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An introduction to the Quaternary geology and geomorphology of the area around Fort Augustus, Great Glen

Merritt, Jon; Firth, Callum. 2013 An introduction to the Quaternary geology and geomorphology of the area around Fort Augustus, Great Glen. In: Boston, Clare M.; Lukas, Sven; Merritt, Jonathan W., (eds.) The Quaternary of the Monadhliath Mountains and the Great Glen: Field Guide. London, UK, Quaternary Research Association, 75-82. (QRA Field Guides).

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Abstract/Summary

Fort Augustus lies within the Great Glen at the south-western end of Loch Ness (Merritt et al., 2013, fig.17). The settlement straddles the Caledonian Canal, which follows the valley of the River Oich south-westwards towards Loch Oich and, eventually, Fort William. The landforms and deposits in the vicinity of Fort Augustus include drift limits, kame-and-kettle topography and raised lake shorelines. They provide important information for interpreting events that occurred during late-glacial times, in particular, evidence for re-depression of the Earth's crust by the build-up of ice in the western Highlands during the Loch Lomond Stadial (LLS) (Firth, 1986, 1989), and for catastrophic drainage of the former ice-dammed lake in Glen Spean and Glen Roy, some 30 km to the south-west, towards the end of the Stadial (Sissons, 1979a, 1981). Three sites are described here; Borlum (NH 384 084), the ‘north shore’ of Loch Ness (NH 386 105) and Auchteraw (NH 364 082) (Fig. 1). A summary of each site is given below together with some new information obtained from a recent geological survey of the district (BGS, 2012). All modern BGS mapping around Fort Augustus is available digitally or as paper maps at the 1:10,000 scale.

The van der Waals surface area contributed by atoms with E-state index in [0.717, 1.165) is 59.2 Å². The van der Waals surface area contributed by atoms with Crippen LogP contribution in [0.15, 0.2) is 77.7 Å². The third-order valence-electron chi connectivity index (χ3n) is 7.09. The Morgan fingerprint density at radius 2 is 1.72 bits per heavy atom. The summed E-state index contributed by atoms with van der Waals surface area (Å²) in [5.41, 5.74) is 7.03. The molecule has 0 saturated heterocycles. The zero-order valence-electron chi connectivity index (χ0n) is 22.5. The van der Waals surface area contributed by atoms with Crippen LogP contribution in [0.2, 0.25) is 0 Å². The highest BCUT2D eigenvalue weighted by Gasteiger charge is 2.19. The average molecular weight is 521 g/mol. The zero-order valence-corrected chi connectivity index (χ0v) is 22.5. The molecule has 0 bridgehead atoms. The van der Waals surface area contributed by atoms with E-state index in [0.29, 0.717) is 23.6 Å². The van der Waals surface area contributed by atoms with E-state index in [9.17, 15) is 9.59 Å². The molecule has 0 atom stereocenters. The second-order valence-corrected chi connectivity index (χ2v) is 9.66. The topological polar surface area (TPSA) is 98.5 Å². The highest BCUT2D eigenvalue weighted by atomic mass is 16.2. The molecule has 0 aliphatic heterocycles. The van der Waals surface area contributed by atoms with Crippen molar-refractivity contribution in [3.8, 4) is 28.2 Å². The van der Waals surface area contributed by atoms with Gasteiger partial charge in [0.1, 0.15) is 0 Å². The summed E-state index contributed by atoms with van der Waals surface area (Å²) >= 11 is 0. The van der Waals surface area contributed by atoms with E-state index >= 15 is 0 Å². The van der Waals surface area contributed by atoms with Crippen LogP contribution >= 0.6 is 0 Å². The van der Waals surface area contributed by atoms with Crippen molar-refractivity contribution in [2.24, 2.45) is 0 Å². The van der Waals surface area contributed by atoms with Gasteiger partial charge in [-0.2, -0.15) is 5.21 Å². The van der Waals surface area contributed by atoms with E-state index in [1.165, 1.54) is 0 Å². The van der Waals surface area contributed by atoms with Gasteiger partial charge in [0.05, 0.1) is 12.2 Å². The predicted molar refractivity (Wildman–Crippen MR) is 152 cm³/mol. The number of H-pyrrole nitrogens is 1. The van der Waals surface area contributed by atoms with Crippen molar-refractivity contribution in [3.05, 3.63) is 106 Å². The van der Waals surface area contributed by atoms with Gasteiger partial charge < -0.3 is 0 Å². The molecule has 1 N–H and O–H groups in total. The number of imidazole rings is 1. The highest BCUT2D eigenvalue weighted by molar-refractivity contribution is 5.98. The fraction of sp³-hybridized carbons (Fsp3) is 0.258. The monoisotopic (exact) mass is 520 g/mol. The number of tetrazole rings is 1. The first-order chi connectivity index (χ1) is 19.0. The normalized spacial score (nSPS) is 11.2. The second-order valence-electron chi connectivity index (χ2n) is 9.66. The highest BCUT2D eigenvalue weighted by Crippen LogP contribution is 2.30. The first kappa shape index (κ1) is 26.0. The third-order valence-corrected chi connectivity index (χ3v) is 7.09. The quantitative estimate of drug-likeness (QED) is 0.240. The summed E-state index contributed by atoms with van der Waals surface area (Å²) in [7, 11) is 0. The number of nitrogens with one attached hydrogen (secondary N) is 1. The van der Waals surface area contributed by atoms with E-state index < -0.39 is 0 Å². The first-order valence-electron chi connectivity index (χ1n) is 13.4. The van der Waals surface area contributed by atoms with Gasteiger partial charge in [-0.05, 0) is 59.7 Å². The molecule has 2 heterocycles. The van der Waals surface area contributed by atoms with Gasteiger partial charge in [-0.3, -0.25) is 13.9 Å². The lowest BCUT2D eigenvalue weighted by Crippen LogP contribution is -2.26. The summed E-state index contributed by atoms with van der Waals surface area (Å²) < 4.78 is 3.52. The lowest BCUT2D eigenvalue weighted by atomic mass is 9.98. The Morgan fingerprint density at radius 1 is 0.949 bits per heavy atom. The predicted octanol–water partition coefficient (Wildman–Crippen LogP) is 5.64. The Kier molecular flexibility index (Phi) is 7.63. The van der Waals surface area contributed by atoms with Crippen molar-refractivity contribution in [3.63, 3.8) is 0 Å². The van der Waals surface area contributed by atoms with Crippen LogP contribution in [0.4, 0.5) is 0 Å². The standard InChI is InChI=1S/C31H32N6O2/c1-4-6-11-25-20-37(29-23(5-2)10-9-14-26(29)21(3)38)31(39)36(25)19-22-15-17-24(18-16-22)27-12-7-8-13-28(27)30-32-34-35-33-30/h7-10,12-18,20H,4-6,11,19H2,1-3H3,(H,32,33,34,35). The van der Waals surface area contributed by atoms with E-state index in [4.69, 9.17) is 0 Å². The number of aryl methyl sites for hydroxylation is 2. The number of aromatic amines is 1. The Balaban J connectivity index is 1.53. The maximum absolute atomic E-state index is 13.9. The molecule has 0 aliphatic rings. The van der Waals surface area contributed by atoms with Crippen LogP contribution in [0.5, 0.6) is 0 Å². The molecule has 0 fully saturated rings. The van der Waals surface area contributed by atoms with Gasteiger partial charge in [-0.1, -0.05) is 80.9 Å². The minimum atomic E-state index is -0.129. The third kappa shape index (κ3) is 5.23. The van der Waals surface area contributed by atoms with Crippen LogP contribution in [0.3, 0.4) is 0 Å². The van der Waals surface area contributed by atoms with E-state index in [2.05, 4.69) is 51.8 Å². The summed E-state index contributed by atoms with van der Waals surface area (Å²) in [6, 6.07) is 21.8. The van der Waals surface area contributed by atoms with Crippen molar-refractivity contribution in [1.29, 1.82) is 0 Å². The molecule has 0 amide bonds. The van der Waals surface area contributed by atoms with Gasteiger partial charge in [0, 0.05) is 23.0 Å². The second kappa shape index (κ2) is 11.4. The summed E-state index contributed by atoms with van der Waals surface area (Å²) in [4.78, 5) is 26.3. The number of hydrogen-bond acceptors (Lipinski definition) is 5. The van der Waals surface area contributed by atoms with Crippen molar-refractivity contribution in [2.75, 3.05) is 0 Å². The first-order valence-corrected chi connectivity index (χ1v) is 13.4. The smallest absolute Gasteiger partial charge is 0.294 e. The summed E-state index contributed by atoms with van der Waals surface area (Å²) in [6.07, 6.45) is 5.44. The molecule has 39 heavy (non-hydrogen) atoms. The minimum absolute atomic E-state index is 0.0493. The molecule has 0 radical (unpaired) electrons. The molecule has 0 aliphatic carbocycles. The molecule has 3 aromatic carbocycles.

Item Type: Publication - Book Section
ISBN: 0907780857
Additional Keywords: Younger Dryas Limit, jokulhlaup. Loch Ness shorelines
NORA Subject Terms: Earth Sciences
Date made live: 06 Sep 2013 12:30 +0 (UTC)
URI: http://nora.nerc.ac.uk/id/eprint/501465

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